The rod-puppet theatre of Thailand has been revitalized in the last thirty years by the work of artist and puppet maker Chakrabhand Posayakrit. His research into hun has contributed to a resurgence of knowledge and performance of this court-influenced art.

Surapone Virulrak is an associate professor at Chulalongkorn University in Bangkok where he has served as vice president and heads the Ph.D. program in Thai theatre. He directs at the National Theatre and represents Thai arts in ASEAN forums. Professor Virulrak has written extensively on Thai classical and popular theatre. Kathy Foley collaborated with him while doing research on Thai puppetry in 1998 and 1999 with support of the Asian Cultural Council and the UCSC Academic Senate. She curated an exhibit of South and Southeast Asian puppets for the Center for Puppetry Arts in Atlanta and at the East-West Center in Hawai‘i in 2000.

Contest-ing Culture: Sundanese Wayang Golek Purwa Competitions in New Order Indonesia
Andrew N. Weintraub, p. 87

Government efforts to monitor, regulate, and control the art of wayang performance dramatically increased during Soeharto’s New Order regime (1966-1998). State-sponsored wayang competitions, as well as the aesthetic categories for evaluating performers became important sites for merging wayang performance with the goals of the state. Government-sanctioned performance standards were at odds with popular practice, however, which tended to emphasize entertainment, innovation, and communication with audiences.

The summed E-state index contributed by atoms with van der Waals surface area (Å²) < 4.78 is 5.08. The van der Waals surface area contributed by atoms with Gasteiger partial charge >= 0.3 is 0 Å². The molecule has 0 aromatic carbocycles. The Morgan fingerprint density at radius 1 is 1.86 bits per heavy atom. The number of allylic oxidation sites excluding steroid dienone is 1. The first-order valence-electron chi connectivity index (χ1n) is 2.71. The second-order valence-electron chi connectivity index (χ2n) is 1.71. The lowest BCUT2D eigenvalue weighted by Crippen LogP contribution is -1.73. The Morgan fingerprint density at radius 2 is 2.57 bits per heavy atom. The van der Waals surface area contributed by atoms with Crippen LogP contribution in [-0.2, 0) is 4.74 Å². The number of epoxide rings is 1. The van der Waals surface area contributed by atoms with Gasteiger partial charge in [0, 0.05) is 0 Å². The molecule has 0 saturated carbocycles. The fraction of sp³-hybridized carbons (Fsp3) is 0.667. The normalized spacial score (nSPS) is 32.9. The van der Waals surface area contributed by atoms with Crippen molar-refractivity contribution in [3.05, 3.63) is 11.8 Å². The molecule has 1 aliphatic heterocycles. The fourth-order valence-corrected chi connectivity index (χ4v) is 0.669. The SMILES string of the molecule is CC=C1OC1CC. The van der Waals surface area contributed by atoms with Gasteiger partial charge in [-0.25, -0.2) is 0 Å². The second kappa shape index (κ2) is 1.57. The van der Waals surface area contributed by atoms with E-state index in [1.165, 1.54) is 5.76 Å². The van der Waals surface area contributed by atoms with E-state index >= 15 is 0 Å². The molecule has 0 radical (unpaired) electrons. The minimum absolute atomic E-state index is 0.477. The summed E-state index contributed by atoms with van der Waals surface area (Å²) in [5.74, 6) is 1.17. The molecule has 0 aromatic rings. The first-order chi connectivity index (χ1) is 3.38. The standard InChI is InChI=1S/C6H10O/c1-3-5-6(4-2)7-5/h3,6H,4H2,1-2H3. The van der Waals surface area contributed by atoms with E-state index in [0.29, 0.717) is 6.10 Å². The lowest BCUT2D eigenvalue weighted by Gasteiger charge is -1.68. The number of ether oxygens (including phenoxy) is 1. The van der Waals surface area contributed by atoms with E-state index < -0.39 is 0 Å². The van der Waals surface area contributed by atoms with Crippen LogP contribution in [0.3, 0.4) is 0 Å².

Andrew Weintraub is an assistant professor in music at the University of Pittsburgh, where he teaches courses in ethnomusicology and directs the university gamelan program. His articles have appeared in edited books as well as journals, including Ethnomusicology, Asian Music, Perfect Beat, and Balungan. His English translation and Sundanese text transcription of a complete Sundanese puppet theatre performance was published by Lontar Publications in 1998. He is completing a book on the relationship among Sundanese performing arts, culture, and politics in Indonesia during the New Order.

Lakon Karangan: The Legacy of Dhalang Nartosabdho in Banyumas, Central Java
Robert Petersen, p. 105

The changes in wayang kulit purwa, shadow puppetry of Central Java, have been significant since independence was declared in 1945. Ki Nartosabdho was one of the most important performers in the last quarter of the twentieth century. This article explores Nartosabdho’s impact and, by examining Sugino, a dalang who has followed Nartosabdho’s lead, the author gives a sense of the debate of tradition versus modernity that rages in the world of wayang.

Robert Petersen did a graduate work at the University of California–Santa Cruz, Brown University, and the University of Hawai‘i at Manoa where he is a Ph.D. candidate, and has done research in Indonesia under a Fulbright scholarship. He teaches art and theatre at Eastern Illinois University and has written for The Drama Review, Theatre Insight, and Theatre Survey.

BOOK REVIEWS

Eugenio Barba, Land of Ashes and Diamonds: My Apprenticship in Poland
reviewed by Michael Hüttler, p. 113

David George, Buddhism as/in Performance: Analysis of Meditation and Theatrical Practice
reviewed by Barbara Sellers-Young, p. 116

David Williams, Misreading the Chinese Character: Images of the Chinese in Euroamerican Drama to 1925
reviewed by John Steven Paul, p. 117

Joan Suyenaga, ed., Gatutkaca on Trial; Released from Kala’s Grip; Demon Abduction; The Traitor Jobin; The Birth of Gatotkaca
reviewed by Kathy Foley, p. 120